Receive Connectors are used to control the flow of inbound messages into Exchange. With Exchange 2013 they are configured on servers with the Transport service (all mailbox servers) or with the Front End Transport service (all Client Access servers).
This means we can configure a Receive Connector in two different places... However, the big difference is that the Front End Transport service does not queue any messages locally while the Transport service does! Therefore, if you want Exchange to queue e-mails received by a custom Receive Connector (for example, in case of a problem with the recipient’s mailbox) you have to create it on your Mailbox servers.
Obviously, all the Receive Connectors required for internal mail flow are automatically created when a Client Access server or Mailbox server is installed. While Exchange 2007/2010 Hub Transport servers were not configured out of the box to accept e-mails from the internet, the new Client Access server comes with a Receive Connector named “Default Frontend <server_name>” already configured to allow “Anonymous Users” to connect to it to allow inbound flow from the Internet.
But sometimes custom Receive Connectors are required for various reasons: to control which servers receive messages from a particular IP address; to configure special connector properties for messages received from a particular IP address such as allowing larger messages or more recipients per messages; or to allow servers, applications or devices such as printers to establish unauthenticated SMTP connections to Exchange in order to send e-mails.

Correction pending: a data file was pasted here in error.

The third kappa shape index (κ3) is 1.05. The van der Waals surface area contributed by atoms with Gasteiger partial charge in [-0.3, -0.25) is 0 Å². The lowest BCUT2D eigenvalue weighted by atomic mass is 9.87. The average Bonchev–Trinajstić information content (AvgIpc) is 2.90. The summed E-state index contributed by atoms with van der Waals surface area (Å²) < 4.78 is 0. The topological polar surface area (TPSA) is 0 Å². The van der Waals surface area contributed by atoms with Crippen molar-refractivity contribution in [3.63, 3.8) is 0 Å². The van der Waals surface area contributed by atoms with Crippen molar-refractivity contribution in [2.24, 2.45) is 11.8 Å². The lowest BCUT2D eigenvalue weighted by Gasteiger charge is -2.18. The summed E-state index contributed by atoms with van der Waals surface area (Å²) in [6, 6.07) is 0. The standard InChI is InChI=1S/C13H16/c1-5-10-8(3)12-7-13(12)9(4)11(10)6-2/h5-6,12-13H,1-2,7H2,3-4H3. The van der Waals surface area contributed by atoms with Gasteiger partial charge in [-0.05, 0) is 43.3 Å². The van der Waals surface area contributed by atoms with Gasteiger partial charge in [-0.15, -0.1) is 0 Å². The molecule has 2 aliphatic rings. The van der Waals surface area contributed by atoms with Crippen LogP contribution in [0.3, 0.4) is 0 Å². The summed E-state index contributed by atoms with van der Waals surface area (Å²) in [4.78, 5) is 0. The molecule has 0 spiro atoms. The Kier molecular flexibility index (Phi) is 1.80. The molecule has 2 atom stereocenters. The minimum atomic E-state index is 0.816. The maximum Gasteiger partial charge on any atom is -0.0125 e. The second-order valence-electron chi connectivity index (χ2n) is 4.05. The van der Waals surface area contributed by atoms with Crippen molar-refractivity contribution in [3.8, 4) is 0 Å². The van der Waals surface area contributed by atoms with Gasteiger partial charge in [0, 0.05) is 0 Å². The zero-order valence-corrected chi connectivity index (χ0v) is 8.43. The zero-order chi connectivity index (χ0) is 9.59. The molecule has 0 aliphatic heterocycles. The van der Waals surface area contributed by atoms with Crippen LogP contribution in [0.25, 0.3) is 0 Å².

To create Receive Connectors in Exchange 2013 we can use the Exchange Administration Center [EAC] or the Exchange Management Shell [EMS]. In this tip, we will be using the Shell to create a Receive Connector that:
- Is associated with the Mailbox server called MBX1;
- Listens for incoming SMTP connections on the IP address 10.10.1.1 and port 25;
- Accepts incoming SMTP connections only from the IP range of 192.168.1.1 to 192.168.1.10;
- Accepts e-mails of a size up to 50MB;
New-ReceiveConnector -Name “Application 1” –Server MBX1 -Usage Custom -Bindings 10.10.1.1:25 -RemoteIPRanges 192.168.1.1-192.168.1.10 -MaxMessageSize 50MB
But what if a server is multi-role and has the Client Access and Mailbox server roles? How does Exchange know which role to associate the Receive Connector with? For these situations we have the TransportRole parameter exactly to designate the server role associated with this connector. The valid types are FrontendTransport and HubTransport.
So our example would become:
New-ReceiveConnector -Name “Application 1” –Server MBX1 -Usage Custom -Bindings 10.10.1.1:25 -RemoteIPRanges 192.168.1.1-192.168.1.10 -MaxMessageSize 50MB –TransportRole HubTransport